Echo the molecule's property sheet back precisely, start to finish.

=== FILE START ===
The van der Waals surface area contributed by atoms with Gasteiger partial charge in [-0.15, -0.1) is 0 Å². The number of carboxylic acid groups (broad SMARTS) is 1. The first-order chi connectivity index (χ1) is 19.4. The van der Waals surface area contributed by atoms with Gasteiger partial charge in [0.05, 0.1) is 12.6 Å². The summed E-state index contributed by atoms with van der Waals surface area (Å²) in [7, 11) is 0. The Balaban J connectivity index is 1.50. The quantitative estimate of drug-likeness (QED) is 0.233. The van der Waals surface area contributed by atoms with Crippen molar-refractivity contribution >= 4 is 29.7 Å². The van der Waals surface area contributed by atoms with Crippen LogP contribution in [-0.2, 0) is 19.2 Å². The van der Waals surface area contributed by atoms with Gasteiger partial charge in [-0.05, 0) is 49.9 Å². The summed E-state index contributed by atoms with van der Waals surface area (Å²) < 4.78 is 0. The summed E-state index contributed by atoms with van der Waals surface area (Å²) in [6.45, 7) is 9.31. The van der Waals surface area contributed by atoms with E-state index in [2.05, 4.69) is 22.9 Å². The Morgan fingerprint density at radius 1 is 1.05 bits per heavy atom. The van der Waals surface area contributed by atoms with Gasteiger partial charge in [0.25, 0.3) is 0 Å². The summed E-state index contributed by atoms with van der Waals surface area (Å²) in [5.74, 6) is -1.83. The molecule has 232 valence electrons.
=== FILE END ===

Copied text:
The van der Waals surface area contributed by atoms with Gasteiger partial charge in [-0.15, -0.1) is 0 Å². The number of carboxylic acid groups (broad SMARTS) is 1. The first-order chi connectivity index (χ1) is 19.4. The van der Waals surface area contributed by atoms with Gasteiger partial charge in [0.05, 0.1) is 12.6 Å². The summed E-state index contributed by atoms with van der Waals surface area (Å²) in [7, 11) is 0. The Balaban J connectivity index is 1.50. The quantitative estimate of drug-likeness (QED) is 0.233. The van der Waals surface area contributed by atoms with Crippen molar-refractivity contribution >= 4 is 29.7 Å². The van der Waals surface area contributed by atoms with Crippen LogP contribution in [-0.2, 0) is 19.2 Å². The van der Waals surface area contributed by atoms with Gasteiger partial charge in [-0.05, 0) is 49.9 Å². The summed E-state index contributed by atoms with van der Waals surface area (Å²) < 4.78 is 0. The summed E-state index contributed by atoms with van der Waals surface area (Å²) in [6.45, 7) is 9.31. The van der Waals surface area contributed by atoms with E-state index in [2.05, 4.69) is 22.9 Å². The Morgan fingerprint density at radius 1 is 1.05 bits per heavy atom. The van der Waals surface area contributed by atoms with Gasteiger partial charge in [0.25, 0.3) is 0 Å². The summed E-state index contributed by atoms with van der Waals surface area (Å²) in [5.74, 6) is -1.83. The molecule has 232 valence electrons.